Education Department Launches Investigation into University of Southern California

The University of Southern California has been dealing with the fallout from allegations of sexual harassment by a campus gynecologist.

The U.S. Education Department has launched an investigation into how the University of Southern California handled sexual harassment complaints against a longtime gynecologist at the student health center, a scandal that forced the school’s president to resign last month.

USC has been dealing with fallout from allegations that the doctor, George Tyndall, had abused students as far back as the 1990s by conducting improper pelvic exams and making sexually inappropriate comments to patients during exams.

By the end of May USC had received more than 410 complaints against Dr. Tyndall, via telephone and online forms, while at least a dozen women have filed lawsuits against Dr. Tyndall and the school.

The Los Angeles Police Department is conducting a criminal probe, though Dr. Tyndall hasn’t been charged with any crime.

The Los Angeles Times previously said that, in interviews with the paper, Dr. Tyndall denied wrongdoing. He couldn’t be reached for comment Monday night.

USC retained law firm O’Melveny & Myers LLP to conduct an independent investigation into the misconduct and reporting failures that occurred at the student health center, the school has said.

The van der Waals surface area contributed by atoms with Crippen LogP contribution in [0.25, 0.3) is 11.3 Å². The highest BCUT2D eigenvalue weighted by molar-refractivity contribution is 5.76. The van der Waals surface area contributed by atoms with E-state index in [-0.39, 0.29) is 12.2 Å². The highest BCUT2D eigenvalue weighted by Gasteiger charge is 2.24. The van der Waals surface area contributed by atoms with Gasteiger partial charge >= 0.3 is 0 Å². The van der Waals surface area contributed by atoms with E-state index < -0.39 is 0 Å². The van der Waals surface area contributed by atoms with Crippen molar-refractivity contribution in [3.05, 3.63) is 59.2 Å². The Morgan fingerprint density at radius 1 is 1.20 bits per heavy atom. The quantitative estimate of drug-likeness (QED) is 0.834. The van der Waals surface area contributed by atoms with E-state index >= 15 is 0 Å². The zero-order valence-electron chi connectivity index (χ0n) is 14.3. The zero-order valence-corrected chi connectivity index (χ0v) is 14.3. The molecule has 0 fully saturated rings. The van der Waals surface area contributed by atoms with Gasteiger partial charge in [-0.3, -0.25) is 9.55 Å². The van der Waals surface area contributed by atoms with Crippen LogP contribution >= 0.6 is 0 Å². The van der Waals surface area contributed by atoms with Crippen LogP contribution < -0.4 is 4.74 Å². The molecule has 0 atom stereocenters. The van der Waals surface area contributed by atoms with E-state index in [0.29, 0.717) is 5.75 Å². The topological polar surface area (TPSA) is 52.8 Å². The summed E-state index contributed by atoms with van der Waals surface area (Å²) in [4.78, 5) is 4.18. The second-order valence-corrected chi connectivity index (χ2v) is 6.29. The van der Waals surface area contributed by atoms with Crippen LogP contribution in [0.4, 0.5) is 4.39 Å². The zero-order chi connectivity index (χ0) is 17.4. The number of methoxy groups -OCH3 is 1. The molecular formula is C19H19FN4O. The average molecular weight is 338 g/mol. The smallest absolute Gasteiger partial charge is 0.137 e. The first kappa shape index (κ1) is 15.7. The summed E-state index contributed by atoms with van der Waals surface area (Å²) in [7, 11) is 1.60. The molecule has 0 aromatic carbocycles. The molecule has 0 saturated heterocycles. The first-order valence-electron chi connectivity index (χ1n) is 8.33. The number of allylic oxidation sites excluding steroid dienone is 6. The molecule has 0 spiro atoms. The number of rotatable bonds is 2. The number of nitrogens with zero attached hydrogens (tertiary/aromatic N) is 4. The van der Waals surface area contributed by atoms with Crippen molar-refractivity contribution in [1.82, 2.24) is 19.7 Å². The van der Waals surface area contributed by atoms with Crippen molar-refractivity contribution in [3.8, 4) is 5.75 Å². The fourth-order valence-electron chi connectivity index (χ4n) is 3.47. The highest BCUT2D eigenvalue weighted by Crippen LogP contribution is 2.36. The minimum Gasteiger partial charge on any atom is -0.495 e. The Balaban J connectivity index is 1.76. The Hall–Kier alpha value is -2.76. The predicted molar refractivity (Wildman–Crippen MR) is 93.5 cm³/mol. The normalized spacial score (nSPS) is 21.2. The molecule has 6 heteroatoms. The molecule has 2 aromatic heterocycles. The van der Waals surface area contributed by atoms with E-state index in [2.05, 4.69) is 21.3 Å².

The Education Department said Monday it is launching its own investigation, noting that USC didn’t disclose any complaints against Dr. Tyndall during an earlier, unrelated federal investigation that covered allegations against faculty and staff in the 2010 to 2013 academic years.

The Education Department said the school also didn’t disclose the complaints while negotiating a resolution to the prior investigation; that agreement was reached in January of this year. USC has said it investigated allegations against Dr. Tyndall in 2016, and he resigned the following June.

“Attempts to obfuscate or hide Title IX violations from the Department will not be tolerated,” Education Secretary Betsy DeVos said in a press release. “I am calling on USC to cooperate fully and completely with this investigation.”

“We welcome the U.S. Department of Education’s investigation and the university will fully cooperate with their inquiry,” said Rick Caruso, who two weeks ago became chairman of USC’s board of trustees.

The university’s board announced in late May that C.L. Max Nikias would step down as president, agreeing to “begin an orderly transition and commence the process of selecting a new president.”

In the days before the announcement, hundreds of USC professors signed onto a letter calling for Dr. Nikias to leave.

According to a letter sent by the dean of USC’s Sol Price School of Public Policy and reviewed by the Journal, Provost Michael Quick took over Monday as acting president for the summer, while Dr. Nikias is on vacation.

Source:-wall street journal